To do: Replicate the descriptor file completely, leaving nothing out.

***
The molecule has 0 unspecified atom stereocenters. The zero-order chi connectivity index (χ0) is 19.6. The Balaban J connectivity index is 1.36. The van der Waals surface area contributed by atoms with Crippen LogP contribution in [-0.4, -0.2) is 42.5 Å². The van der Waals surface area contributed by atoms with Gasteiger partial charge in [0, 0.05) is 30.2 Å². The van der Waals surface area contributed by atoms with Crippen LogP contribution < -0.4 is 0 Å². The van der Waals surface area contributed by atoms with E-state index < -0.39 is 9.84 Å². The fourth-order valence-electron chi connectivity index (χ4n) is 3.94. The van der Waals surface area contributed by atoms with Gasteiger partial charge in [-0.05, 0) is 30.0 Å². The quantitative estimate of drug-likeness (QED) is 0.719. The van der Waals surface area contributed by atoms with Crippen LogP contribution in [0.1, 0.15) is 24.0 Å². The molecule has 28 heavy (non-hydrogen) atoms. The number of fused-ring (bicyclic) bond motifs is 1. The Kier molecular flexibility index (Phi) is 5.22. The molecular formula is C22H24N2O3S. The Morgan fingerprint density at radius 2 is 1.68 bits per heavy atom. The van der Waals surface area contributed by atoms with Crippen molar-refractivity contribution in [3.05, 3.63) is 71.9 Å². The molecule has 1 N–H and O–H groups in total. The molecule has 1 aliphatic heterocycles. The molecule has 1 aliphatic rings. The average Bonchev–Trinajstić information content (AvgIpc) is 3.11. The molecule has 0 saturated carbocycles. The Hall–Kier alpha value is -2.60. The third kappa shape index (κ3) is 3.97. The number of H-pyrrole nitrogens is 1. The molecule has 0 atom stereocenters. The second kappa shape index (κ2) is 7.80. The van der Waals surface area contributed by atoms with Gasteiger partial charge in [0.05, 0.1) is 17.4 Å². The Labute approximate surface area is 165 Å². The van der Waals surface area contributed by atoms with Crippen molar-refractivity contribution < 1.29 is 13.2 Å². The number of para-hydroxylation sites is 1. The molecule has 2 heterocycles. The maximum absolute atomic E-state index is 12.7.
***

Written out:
The molecule has 0 unspecified atom stereocenters. The zero-order chi connectivity index (χ0) is 19.6. The Balaban J connectivity index is 1.36. The van der Waals surface area contributed by atoms with Crippen LogP contribution in [-0.4, -0.2) is 42.5 Å². The van der Waals surface area contributed by atoms with Gasteiger partial charge in [0, 0.05) is 30.2 Å². The van der Waals surface area contributed by atoms with Crippen LogP contribution < -0.4 is 0 Å². The van der Waals surface area contributed by atoms with E-state index < -0.39 is 9.84 Å². The fourth-order valence-electron chi connectivity index (χ4n) is 3.94. The van der Waals surface area contributed by atoms with Gasteiger partial charge in [-0.05, 0) is 30.0 Å². The quantitative estimate of drug-likeness (QED) is 0.719. The van der Waals surface area contributed by atoms with Crippen LogP contribution in [0.1, 0.15) is 24.0 Å². The molecule has 28 heavy (non-hydrogen) atoms. The number of fused-ring (bicyclic) bond motifs is 1. The Kier molecular flexibility index (Phi) is 5.22. The molecular formula is C22H24N2O3S. The Morgan fingerprint density at radius 2 is 1.68 bits per heavy atom. The van der Waals surface area contributed by atoms with Crippen molar-refractivity contribution in [3.05, 3.63) is 71.9 Å². The molecule has 1 N–H and O–H groups in total. The molecule has 1 aliphatic heterocycles. The molecule has 1 aliphatic rings. The average Bonchev–Trinajstić information content (AvgIpc) is 3.11. The molecule has 0 saturated carbocycles. The Hall–Kier alpha value is -2.60. The third kappa shape index (κ3) is 3.97. The number of H-pyrrole nitrogens is 1. The molecule has 0 atom stereocenters. The second kappa shape index (κ2) is 7.80. The van der Waals surface area contributed by atoms with Gasteiger partial charge in [0.05, 0.1) is 17.4 Å². The Labute approximate surface area is 165 Å². The van der Waals surface area contributed by atoms with Crippen molar-refractivity contribution < 1.29 is 13.2 Å². The number of para-hydroxylation sites is 1. The molecule has 2 heterocycles. The maximum absolute atomic E-state index is 12.7.